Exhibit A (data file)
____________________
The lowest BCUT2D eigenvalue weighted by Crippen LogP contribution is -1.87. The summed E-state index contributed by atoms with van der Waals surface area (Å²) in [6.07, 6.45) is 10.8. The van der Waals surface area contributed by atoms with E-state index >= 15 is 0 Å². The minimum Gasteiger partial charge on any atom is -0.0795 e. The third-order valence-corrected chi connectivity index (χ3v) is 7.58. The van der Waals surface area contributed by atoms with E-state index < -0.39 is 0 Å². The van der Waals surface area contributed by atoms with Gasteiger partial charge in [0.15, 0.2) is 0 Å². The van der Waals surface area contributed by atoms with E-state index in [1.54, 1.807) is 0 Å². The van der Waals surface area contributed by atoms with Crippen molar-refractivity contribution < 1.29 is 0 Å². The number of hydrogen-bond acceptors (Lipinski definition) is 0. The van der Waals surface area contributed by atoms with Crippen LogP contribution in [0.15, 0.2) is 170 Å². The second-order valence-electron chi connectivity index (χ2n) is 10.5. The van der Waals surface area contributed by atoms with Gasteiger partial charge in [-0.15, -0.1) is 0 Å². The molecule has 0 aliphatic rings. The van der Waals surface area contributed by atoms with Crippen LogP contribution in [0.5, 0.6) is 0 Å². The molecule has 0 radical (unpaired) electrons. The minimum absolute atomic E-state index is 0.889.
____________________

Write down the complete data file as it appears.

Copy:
The lowest BCUT2D eigenvalue weighted by Crippen LogP contribution is -1.87. The summed E-state index contributed by atoms with van der Waals surface area (Å²) in [6.07, 6.45) is 10.8. The van der Waals surface area contributed by atoms with E-state index >= 15 is 0 Å². The minimum Gasteiger partial charge on any atom is -0.0795 e. The third-order valence-corrected chi connectivity index (χ3v) is 7.58. The van der Waals surface area contributed by atoms with E-state index < -0.39 is 0 Å². The van der Waals surface area contributed by atoms with Gasteiger partial charge in [0.15, 0.2) is 0 Å². The van der Waals surface area contributed by atoms with E-state index in [1.54, 1.807) is 0 Å². The van der Waals surface area contributed by atoms with Crippen molar-refractivity contribution < 1.29 is 0 Å². The number of hydrogen-bond acceptors (Lipinski definition) is 0. The van der Waals surface area contributed by atoms with Crippen LogP contribution in [0.15, 0.2) is 170 Å². The second-order valence-electron chi connectivity index (χ2n) is 10.5. The van der Waals surface area contributed by atoms with Gasteiger partial charge in [-0.15, -0.1) is 0 Å². The molecule has 0 aliphatic rings. The van der Waals surface area contributed by atoms with Crippen LogP contribution in [0.5, 0.6) is 0 Å². The molecule has 0 radical (unpaired) electrons. The minimum absolute atomic E-state index is 0.889.